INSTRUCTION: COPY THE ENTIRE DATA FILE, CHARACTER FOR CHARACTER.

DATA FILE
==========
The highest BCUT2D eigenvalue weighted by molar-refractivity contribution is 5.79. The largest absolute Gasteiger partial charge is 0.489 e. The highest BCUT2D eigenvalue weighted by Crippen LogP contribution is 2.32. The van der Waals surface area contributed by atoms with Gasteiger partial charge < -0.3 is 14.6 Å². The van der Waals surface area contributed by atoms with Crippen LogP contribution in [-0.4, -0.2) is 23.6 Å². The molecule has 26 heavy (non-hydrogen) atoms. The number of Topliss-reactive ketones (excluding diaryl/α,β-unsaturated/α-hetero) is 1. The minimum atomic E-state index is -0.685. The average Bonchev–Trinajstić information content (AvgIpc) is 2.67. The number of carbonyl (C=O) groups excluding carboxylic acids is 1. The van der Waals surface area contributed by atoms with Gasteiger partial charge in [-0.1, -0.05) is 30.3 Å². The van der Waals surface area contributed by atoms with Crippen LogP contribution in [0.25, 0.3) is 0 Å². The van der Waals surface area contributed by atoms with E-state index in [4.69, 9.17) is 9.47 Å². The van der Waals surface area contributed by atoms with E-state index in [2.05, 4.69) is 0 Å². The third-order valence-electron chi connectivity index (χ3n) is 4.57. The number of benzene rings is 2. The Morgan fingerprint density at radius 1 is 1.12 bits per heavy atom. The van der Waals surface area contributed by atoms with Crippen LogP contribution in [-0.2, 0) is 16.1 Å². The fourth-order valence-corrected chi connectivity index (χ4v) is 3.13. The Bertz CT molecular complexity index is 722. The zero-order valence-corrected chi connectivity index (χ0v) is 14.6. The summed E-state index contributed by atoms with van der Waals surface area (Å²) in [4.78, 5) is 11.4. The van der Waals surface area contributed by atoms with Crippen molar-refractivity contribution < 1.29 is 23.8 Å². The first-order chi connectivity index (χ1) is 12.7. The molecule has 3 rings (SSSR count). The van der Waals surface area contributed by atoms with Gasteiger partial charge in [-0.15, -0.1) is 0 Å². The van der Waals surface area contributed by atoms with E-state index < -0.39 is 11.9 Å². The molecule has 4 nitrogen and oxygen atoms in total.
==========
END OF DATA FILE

The highest BCUT2D eigenvalue weighted by molar-refractivity contribution is 5.79. The largest absolute Gasteiger partial charge is 0.489 e. The highest BCUT2D eigenvalue weighted by Crippen LogP contribution is 2.32. The van der Waals surface area contributed by atoms with Gasteiger partial charge < -0.3 is 14.6 Å². The van der Waals surface area contributed by atoms with Crippen LogP contribution in [-0.4, -0.2) is 23.6 Å². The molecule has 26 heavy (non-hydrogen) atoms. The number of Topliss-reactive ketones (excluding diaryl/α,β-unsaturated/α-hetero) is 1. The minimum atomic E-state index is -0.685. The average Bonchev–Trinajstić information content (AvgIpc) is 2.67. The number of carbonyl (C=O) groups excluding carboxylic acids is 1. The van der Waals surface area contributed by atoms with Gasteiger partial charge in [-0.1, -0.05) is 30.3 Å². The van der Waals surface area contributed by atoms with Crippen LogP contribution in [0.25, 0.3) is 0 Å². The van der Waals surface area contributed by atoms with E-state index in [4.69, 9.17) is 9.47 Å². The van der Waals surface area contributed by atoms with E-state index in [2.05, 4.69) is 0 Å². The third-order valence-electron chi connectivity index (χ3n) is 4.57. The number of benzene rings is 2. The Morgan fingerprint density at radius 1 is 1.12 bits per heavy atom. The van der Waals surface area contributed by atoms with Crippen LogP contribution in [-0.2, 0) is 16.1 Å². The fourth-order valence-corrected chi connectivity index (χ4v) is 3.13. The Bertz CT molecular complexity index is 722. The zero-order valence-corrected chi connectivity index (χ0v) is 14.6. The summed E-state index contributed by atoms with van der Waals surface area (Å²) in [4.78, 5) is 11.4. The van der Waals surface area contributed by atoms with Crippen molar-refractivity contribution < 1.29 is 23.8 Å². The first-order chi connectivity index (χ1) is 12.7. The molecule has 3 rings (SSSR count). The van der Waals surface area contributed by atoms with Gasteiger partial charge in [-0.15, -0.1) is 0 Å². The van der Waals surface area contributed by atoms with E-state index < -0.39 is 11.9 Å². The molecule has 4 nitrogen and oxygen atoms in total.